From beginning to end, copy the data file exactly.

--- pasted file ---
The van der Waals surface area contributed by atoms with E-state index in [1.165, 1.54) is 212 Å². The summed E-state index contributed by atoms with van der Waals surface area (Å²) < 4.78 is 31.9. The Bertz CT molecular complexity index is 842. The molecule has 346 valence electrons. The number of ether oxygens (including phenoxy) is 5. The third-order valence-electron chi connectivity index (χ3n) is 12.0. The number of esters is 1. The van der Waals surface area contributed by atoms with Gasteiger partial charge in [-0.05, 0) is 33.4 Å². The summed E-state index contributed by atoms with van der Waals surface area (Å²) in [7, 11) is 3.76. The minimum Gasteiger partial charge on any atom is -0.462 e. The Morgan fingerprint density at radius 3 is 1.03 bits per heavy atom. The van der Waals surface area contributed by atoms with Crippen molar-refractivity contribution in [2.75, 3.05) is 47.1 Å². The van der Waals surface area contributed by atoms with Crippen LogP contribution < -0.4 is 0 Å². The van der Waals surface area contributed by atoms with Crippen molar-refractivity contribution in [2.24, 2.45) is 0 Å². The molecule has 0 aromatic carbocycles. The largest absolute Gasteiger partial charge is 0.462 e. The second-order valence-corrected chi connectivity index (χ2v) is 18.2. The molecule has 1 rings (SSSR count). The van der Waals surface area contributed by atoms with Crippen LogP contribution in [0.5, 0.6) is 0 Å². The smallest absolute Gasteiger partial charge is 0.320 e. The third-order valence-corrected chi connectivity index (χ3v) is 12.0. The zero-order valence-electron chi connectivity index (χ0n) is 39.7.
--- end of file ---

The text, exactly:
The van der Waals surface area contributed by atoms with E-state index in [1.165, 1.54) is 212 Å². The summed E-state index contributed by atoms with van der Waals surface area (Å²) < 4.78 is 31.9. The Bertz CT molecular complexity index is 842. The molecule has 346 valence electrons. The number of ether oxygens (including phenoxy) is 5. The third-order valence-electron chi connectivity index (χ3n) is 12.0. The number of esters is 1. The van der Waals surface area contributed by atoms with Gasteiger partial charge in [-0.05, 0) is 33.4 Å². The summed E-state index contributed by atoms with van der Waals surface area (Å²) in [7, 11) is 3.76. The minimum Gasteiger partial charge on any atom is -0.462 e. The Morgan fingerprint density at radius 3 is 1.03 bits per heavy atom. The van der Waals surface area contributed by atoms with Crippen molar-refractivity contribution in [2.75, 3.05) is 47.1 Å². The van der Waals surface area contributed by atoms with Crippen LogP contribution < -0.4 is 0 Å². The van der Waals surface area contributed by atoms with Crippen molar-refractivity contribution in [2.24, 2.45) is 0 Å². The molecule has 0 aromatic carbocycles. The largest absolute Gasteiger partial charge is 0.462 e. The second-order valence-corrected chi connectivity index (χ2v) is 18.2. The molecule has 1 rings (SSSR count). The van der Waals surface area contributed by atoms with Crippen LogP contribution in [0.5, 0.6) is 0 Å². The smallest absolute Gasteiger partial charge is 0.320 e. The third-order valence-corrected chi connectivity index (χ3v) is 12.0. The zero-order valence-electron chi connectivity index (χ0n) is 39.7.